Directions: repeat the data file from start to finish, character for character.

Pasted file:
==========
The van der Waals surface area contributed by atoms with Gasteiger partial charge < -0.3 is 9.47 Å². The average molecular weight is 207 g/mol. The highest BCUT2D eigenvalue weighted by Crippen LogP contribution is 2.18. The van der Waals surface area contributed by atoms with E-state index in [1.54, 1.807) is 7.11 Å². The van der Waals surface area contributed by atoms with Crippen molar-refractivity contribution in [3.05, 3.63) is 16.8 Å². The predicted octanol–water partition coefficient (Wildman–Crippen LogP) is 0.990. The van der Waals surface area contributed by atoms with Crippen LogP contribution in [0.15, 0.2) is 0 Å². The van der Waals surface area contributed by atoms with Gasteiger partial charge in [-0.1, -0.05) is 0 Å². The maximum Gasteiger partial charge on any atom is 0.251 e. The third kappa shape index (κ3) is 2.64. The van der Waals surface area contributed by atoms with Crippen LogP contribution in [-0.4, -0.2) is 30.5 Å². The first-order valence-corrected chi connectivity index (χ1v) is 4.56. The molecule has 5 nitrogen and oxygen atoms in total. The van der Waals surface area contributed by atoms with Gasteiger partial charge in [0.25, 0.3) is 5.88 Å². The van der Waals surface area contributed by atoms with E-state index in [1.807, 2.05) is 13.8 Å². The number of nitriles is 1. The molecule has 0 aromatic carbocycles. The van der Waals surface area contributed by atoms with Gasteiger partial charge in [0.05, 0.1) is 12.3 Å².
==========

The van der Waals surface area contributed by atoms with Gasteiger partial charge < -0.3 is 9.47 Å². The average molecular weight is 207 g/mol. The highest BCUT2D eigenvalue weighted by Crippen LogP contribution is 2.18. The van der Waals surface area contributed by atoms with E-state index in [1.54, 1.807) is 7.11 Å². The van der Waals surface area contributed by atoms with Crippen molar-refractivity contribution in [3.05, 3.63) is 16.8 Å². The predicted octanol–water partition coefficient (Wildman–Crippen LogP) is 0.990. The van der Waals surface area contributed by atoms with Crippen LogP contribution in [0.15, 0.2) is 0 Å². The van der Waals surface area contributed by atoms with Gasteiger partial charge in [-0.1, -0.05) is 0 Å². The maximum Gasteiger partial charge on any atom is 0.251 e. The third kappa shape index (κ3) is 2.64. The van der Waals surface area contributed by atoms with Crippen LogP contribution in [-0.4, -0.2) is 30.5 Å². The first-order valence-corrected chi connectivity index (χ1v) is 4.56. The molecule has 5 nitrogen and oxygen atoms in total. The van der Waals surface area contributed by atoms with Gasteiger partial charge in [0.25, 0.3) is 5.88 Å². The van der Waals surface area contributed by atoms with E-state index in [1.807, 2.05) is 13.8 Å². The number of nitriles is 1. The molecule has 0 aromatic carbocycles. The van der Waals surface area contributed by atoms with Gasteiger partial charge in [0.05, 0.1) is 12.3 Å².